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The Drakh plague?



I know that some of the older people here will remember this but isn't the idea of the Drakh plague kind of a ripoff of the anime cartoon "StarBalazers"? Wasn't the premise of the entire show for the crew of a supership to find a cure for a plague dropped on Earth. I'm pretty sure I remember this correctly, I loved that cartoon when I was little.

A thorough search would reveal at least ten science fiction titles using a similar main theme.

A spaceship looking for a cure is the logical product of a planet being quarantined. That a planet might be contaminated and isolated to stop a disease from spreading is a very logical thing.

It is a conclusion which many authors have reached independently, because it's realistic. Should we despise art and literature because they are a rip-off of real life?

[This message has been edited by Lennier (edited December 19, 2001).]
As far as I remember, the Earth was being bombarded by some kind of rays that were destroying life, drying up the oceans, etc.

In Japanese fashion, the humans refitted the battleship Yamato (aka The Argo) for space travel with the mission of stopping the source of the devastation. I believe they also had to travel to the planet Iskandar for a a medical cure, but it might have been for radiation sickness and secondary to actually stopping the radioactive bombardment.

I watched this show at 4:00 after school every day so I'm a little rusty.

The Argo also had the incredibly powerful "wave motion gun" - a primary weapon whose technology was given to them by the Princess of Iskandar in order to help them fight the forces of Leader Desslok. However, using it did rob the ship of power and leave them vulnerable.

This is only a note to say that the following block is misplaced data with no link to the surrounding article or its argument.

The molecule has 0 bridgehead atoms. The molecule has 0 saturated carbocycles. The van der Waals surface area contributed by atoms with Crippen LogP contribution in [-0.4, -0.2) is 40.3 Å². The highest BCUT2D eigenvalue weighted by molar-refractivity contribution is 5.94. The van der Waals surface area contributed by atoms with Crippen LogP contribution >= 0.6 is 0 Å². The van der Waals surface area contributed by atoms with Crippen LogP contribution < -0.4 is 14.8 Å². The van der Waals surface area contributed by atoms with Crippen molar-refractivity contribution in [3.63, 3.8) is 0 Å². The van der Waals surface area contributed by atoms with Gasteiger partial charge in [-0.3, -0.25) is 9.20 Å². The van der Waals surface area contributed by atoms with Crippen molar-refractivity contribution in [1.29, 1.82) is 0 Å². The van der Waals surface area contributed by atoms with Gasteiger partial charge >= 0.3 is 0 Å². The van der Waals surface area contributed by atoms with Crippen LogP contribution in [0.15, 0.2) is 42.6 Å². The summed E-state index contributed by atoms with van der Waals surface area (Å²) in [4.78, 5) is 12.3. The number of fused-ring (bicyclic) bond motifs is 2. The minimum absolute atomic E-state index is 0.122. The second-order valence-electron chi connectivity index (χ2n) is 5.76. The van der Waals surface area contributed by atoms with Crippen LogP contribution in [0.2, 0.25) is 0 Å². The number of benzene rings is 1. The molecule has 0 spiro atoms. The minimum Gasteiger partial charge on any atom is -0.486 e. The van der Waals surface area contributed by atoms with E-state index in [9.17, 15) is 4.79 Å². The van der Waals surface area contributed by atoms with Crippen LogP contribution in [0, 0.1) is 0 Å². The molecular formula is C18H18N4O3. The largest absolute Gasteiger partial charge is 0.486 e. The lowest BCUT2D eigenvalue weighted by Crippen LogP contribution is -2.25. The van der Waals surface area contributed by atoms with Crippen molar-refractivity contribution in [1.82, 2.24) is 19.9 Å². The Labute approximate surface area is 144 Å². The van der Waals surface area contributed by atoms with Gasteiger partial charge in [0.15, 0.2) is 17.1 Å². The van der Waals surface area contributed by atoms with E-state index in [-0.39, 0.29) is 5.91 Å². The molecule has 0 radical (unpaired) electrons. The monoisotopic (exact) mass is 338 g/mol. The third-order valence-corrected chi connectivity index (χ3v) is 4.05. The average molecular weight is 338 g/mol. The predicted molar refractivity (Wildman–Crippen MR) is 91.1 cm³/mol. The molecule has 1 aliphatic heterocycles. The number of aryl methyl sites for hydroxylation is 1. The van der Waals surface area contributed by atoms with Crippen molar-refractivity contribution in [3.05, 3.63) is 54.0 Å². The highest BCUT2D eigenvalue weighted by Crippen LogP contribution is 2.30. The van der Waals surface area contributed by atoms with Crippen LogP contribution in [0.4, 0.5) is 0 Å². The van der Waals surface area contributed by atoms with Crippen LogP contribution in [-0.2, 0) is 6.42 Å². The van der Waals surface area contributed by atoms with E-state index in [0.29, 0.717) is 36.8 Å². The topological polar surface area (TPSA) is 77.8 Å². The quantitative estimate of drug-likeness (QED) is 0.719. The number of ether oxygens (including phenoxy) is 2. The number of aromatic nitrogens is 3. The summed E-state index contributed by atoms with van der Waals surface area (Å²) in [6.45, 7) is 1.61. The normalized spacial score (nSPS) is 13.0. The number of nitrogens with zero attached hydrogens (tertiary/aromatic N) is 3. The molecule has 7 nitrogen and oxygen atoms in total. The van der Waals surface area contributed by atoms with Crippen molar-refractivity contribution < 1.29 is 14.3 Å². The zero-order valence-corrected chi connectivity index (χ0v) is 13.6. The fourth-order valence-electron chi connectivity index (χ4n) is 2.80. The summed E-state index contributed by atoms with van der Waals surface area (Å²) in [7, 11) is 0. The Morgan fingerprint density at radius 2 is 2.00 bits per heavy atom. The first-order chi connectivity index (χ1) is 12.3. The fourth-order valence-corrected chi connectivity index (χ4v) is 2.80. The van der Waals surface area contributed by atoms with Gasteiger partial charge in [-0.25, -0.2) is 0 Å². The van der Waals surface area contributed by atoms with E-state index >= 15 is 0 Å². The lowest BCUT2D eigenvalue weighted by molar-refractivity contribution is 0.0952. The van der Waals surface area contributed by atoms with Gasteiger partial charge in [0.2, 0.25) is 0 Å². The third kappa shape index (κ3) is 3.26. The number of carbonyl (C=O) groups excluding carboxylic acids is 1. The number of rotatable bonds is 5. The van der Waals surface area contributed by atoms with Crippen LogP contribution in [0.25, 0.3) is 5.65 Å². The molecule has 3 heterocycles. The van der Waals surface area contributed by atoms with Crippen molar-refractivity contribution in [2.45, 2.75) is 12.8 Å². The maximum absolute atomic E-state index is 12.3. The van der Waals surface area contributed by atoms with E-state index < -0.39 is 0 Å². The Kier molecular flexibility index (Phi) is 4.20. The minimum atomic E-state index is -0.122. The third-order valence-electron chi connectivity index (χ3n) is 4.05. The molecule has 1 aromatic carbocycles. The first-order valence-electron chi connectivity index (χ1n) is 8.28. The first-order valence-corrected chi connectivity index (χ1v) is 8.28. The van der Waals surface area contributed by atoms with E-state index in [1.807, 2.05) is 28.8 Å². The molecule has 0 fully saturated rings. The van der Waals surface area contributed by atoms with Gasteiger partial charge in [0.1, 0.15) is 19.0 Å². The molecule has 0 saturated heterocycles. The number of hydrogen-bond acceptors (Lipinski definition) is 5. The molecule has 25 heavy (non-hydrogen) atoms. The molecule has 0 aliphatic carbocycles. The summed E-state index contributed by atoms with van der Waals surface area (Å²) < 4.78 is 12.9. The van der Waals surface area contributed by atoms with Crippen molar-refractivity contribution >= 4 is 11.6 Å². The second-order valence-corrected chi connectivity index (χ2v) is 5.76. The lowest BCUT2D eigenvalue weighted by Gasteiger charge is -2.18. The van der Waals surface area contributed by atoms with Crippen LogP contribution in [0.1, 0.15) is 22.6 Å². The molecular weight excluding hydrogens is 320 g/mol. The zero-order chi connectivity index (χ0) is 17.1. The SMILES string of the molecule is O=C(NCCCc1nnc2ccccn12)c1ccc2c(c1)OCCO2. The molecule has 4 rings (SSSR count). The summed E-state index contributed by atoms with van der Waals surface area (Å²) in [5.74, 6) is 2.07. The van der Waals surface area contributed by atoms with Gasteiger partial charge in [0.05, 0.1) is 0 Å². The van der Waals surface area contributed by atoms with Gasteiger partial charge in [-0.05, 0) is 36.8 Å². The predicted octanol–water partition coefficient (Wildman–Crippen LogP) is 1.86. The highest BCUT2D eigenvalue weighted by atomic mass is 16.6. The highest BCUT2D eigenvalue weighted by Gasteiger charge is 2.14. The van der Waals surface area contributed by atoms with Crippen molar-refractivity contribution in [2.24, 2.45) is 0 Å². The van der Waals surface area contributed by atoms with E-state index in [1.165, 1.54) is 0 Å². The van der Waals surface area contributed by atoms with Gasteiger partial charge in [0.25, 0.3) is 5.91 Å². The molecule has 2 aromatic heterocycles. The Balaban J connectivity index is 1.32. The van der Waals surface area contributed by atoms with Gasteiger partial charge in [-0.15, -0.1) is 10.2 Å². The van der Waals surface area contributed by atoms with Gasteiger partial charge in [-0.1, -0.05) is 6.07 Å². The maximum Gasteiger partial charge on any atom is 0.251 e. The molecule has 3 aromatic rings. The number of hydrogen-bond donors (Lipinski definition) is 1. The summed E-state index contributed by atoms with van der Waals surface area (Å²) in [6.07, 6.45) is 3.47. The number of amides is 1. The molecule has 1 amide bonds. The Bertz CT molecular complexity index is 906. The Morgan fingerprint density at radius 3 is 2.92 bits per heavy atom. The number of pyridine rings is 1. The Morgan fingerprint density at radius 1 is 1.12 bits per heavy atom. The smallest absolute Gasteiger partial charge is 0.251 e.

Yep, you heard that right.

"Draal gave Zathras list of things not to say.
This was one. No.... *tsk tsk*
No. Not good.
Not supposed to mention... "one", or... THE one.
You never heard that."
<BLOCKQUOTE><font size="1" face="Verdana, arial">quote:</font><HR>However, using it did rob the ship of power and leave them vulnerable.<HR></BLOCKQUOTE>

Another old SF and fantasy concept. Any superweapon has to be given an off-setting weakness, otherwise the hero can always whip it out and win every battle. OTOH, if the hero is going up against superior forces he'd better have a superweapon or he's going to lose every battle.

(Thus, Frodo can become invisible to mortal pursuers by donning the One Ring, but this makes him more visible to the Ringwraiths and vulernable to the lure of the Ring itself.)

I think "Doc" Smith was used a similar idea back in the 40s. (And if you're doing SF, rather than magical fantasy, and your setting is a spaceship, what more logical way of doing this is there than having the weapon drain the ship's power and leave it vulnerable.)

I think the whole Starblazers thing is pure JMS misdirection, asuming he was even aware of the show. Of course he may have heard of it, but if he did he was using a similar (but hardly identical) situation in the initial setup of Crusade to prepare the audience for one kind of show - then he'd kick the table over at the end of S1 and reveal the show he was really doing. The cure would have been found in S2, although almost immediately revealed to be something other than what it first seemed.

To paraphrase JMS, the search for the cure was as much what Crusade was "about" as Sinclair's missing 24 hours or the Minbari surrender were what B5 was "about".

Don't forget, in S1 of B5 we got barely a hint about the Shadows or the coming war, which would occupy almost the whole of the next two seasons. Crusade was developing the same way, as revealed by the unproduced scripts. The plague business, and therefore the resemblance to Starblazers, was a decidely minor part of the whole.



Joseph DeMartino
Sigh Corps
Pat Tallman Division


[This message has been edited by Joseph DeMartino (edited December 19, 2001).]